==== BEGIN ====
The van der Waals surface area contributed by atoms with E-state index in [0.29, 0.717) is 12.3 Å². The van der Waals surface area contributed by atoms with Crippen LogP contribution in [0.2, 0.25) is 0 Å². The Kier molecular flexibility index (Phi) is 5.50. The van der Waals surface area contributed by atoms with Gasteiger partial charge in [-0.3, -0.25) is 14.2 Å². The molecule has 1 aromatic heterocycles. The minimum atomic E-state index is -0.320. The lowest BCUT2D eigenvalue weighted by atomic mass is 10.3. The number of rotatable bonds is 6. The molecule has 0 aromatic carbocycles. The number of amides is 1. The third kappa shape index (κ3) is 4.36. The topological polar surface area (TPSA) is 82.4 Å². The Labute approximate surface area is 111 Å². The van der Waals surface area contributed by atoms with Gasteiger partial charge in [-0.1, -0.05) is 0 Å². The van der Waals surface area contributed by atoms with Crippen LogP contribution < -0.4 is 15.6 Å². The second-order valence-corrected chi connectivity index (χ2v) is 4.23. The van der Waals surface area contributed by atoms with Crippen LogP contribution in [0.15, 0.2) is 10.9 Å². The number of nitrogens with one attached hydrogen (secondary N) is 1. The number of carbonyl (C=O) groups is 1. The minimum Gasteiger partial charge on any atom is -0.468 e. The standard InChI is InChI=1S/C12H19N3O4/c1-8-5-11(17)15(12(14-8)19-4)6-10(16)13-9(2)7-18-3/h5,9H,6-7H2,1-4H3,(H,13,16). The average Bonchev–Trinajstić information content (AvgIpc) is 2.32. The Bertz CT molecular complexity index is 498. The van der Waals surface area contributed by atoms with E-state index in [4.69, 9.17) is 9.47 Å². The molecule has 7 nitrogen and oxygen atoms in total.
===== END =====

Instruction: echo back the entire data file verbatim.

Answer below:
The van der Waals surface area contributed by atoms with E-state index in [0.29, 0.717) is 12.3 Å². The van der Waals surface area contributed by atoms with Crippen LogP contribution in [0.2, 0.25) is 0 Å². The Kier molecular flexibility index (Phi) is 5.50. The van der Waals surface area contributed by atoms with Gasteiger partial charge in [-0.3, -0.25) is 14.2 Å². The molecule has 1 aromatic heterocycles. The minimum atomic E-state index is -0.320. The lowest BCUT2D eigenvalue weighted by atomic mass is 10.3. The number of rotatable bonds is 6. The molecule has 0 aromatic carbocycles. The number of amides is 1. The third kappa shape index (κ3) is 4.36. The topological polar surface area (TPSA) is 82.4 Å². The Labute approximate surface area is 111 Å². The van der Waals surface area contributed by atoms with Gasteiger partial charge in [-0.1, -0.05) is 0 Å². The van der Waals surface area contributed by atoms with Crippen LogP contribution < -0.4 is 15.6 Å². The second-order valence-corrected chi connectivity index (χ2v) is 4.23. The van der Waals surface area contributed by atoms with Crippen LogP contribution in [0.15, 0.2) is 10.9 Å². The number of nitrogens with one attached hydrogen (secondary N) is 1. The number of carbonyl (C=O) groups is 1. The minimum Gasteiger partial charge on any atom is -0.468 e. The standard InChI is InChI=1S/C12H19N3O4/c1-8-5-11(17)15(12(14-8)19-4)6-10(16)13-9(2)7-18-3/h5,9H,6-7H2,1-4H3,(H,13,16). The average Bonchev–Trinajstić information content (AvgIpc) is 2.32. The Bertz CT molecular complexity index is 498. The van der Waals surface area contributed by atoms with E-state index in [4.69, 9.17) is 9.47 Å². The molecule has 7 nitrogen and oxygen atoms in total.